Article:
Answers are emerging, however. With a 14-month-old baby strapped to her back, Mrs Moleen Chifamba, 20, carefully weaves her hoe through a forest of weeds, as she tends to the three-month old eucalyptus at Mr Chivandire’’ plantation, eliminating competition for nutrients.
The single-mother is one of the hundreds of villagers, particularly the youth, from nearby communities to gain from the seasonal employment that is now arising from the Chivandire-SAA tree planting programmes in Featherstone.
Mrs Chifamba was among the first people to be hired by Mr Chivandire during planting in January. Today she is weeding and has earned US$60 for her work so far.
“I was unemployed before. But my earnings here have helped me buy some food and clothing items for my baby,” said Mr Chifamba, whose youthful looks have visibly drowned under her dark, sun-baked skin soaked in sweat from long periods of working under hot conditions.
More than 50 small-scale farmers from within Featherstone are knocking at the association’s door, offering land for new forestry partnerships, Mr Chivandire said, with his example standing as the biggest inspiration. But most of them will have to wait a little longer.
“We are expanding, but our capacity to take more farmers is limited due to the limits on funding,” said Ms Maggie Okore, chief executive of the SAA, which is funded from a 1.5 percent levy on Zimbabwe’s total annual tobacco sales.
“I think we will take about 10 more (partnering farmers), those nearest to Mr Chivandire because we depend on his capacity as well to support the new projects.”
For the SAA, community participation was a key strategy in their forestry development plan, according to Mr Lenin Mauganidze, the Association’s forestry manager for Mashonaland Central but currently acting in Mashonaland East.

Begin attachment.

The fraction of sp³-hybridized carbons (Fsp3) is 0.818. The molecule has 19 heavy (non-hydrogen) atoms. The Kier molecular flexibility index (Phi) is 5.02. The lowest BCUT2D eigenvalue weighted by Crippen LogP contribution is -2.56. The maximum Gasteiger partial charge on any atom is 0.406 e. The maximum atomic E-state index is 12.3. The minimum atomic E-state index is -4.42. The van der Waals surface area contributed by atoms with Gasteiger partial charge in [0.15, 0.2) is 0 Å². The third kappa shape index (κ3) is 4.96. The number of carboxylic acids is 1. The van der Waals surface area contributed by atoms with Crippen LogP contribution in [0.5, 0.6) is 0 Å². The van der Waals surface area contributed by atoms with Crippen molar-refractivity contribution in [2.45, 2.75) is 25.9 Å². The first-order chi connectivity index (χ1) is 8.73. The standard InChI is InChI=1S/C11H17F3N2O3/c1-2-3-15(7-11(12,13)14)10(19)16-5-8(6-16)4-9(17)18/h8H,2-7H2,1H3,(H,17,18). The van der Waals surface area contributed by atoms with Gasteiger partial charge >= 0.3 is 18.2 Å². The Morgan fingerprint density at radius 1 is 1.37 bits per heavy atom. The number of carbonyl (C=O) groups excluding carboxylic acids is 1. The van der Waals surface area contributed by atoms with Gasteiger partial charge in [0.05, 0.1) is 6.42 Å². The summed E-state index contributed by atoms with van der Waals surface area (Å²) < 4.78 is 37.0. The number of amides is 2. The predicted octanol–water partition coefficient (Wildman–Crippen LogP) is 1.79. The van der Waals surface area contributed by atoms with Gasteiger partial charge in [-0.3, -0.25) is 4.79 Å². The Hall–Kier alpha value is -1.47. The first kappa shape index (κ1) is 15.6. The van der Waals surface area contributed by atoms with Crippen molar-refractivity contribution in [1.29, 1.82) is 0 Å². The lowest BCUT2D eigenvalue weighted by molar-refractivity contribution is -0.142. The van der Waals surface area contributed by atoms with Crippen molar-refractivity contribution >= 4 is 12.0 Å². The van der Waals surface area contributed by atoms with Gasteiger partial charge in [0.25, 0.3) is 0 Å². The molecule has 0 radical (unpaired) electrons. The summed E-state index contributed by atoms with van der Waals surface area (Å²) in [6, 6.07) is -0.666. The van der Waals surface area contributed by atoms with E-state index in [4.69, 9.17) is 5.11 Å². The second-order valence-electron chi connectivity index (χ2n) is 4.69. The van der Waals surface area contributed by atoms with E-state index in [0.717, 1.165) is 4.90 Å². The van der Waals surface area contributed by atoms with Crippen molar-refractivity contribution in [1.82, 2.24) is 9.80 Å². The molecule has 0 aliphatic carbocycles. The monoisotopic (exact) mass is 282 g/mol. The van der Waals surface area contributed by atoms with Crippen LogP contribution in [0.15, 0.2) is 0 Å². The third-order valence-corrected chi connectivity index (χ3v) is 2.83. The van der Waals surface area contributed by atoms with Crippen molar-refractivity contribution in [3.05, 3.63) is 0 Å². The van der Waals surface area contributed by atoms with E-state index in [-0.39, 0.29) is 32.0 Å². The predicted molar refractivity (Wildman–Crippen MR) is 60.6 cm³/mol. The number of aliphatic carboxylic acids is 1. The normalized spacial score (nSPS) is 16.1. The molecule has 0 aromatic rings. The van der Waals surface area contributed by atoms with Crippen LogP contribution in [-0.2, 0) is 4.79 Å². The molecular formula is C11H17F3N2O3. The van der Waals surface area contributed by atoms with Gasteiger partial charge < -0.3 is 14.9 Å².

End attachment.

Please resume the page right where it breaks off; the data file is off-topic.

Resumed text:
He said villagers in Featherstone will be trained in fire prevention and the importance of protecting both natural woodlands and the commercial plantations. Uncontrolled veldt fires are a major hazard for new forest plantations.
Such incidents are highly common in Mashonaland East, as communal farmers clear land for agriculture or hunting.
“Fires can cause serious damage for plants young as ours. There can be complete write offs,” Mr Maunganidze said during the tour of the SAA’s plantations at Featherstone last week.
“We are also looking at establishing community fire brigades, which will be incentivised either through a community-based project such as borehole drilling or cash incentivises.”
Land destroyed by veldt fires in Mashonaland East climbed 53,6 percent to 176 507ha last year, the third highest fire prevalent province after Mashonaland West and Central, according to statistics from the Environmental Management Agency. “Contrary to the general declining trend in fire prevalence, the three Mashonaland provinces realised an increase in the area burnt,” said Mr Wilson Chimwedzi, director at FireFight, a Harare based private organisation promoting safety against wild fires. Ms Okore said the SAA will continuously explore new ways of empowering communities through forestry by learning experiences from other countries like South Africa, which was running successful community forestry projects.
The success of projects like those by
God is faithful.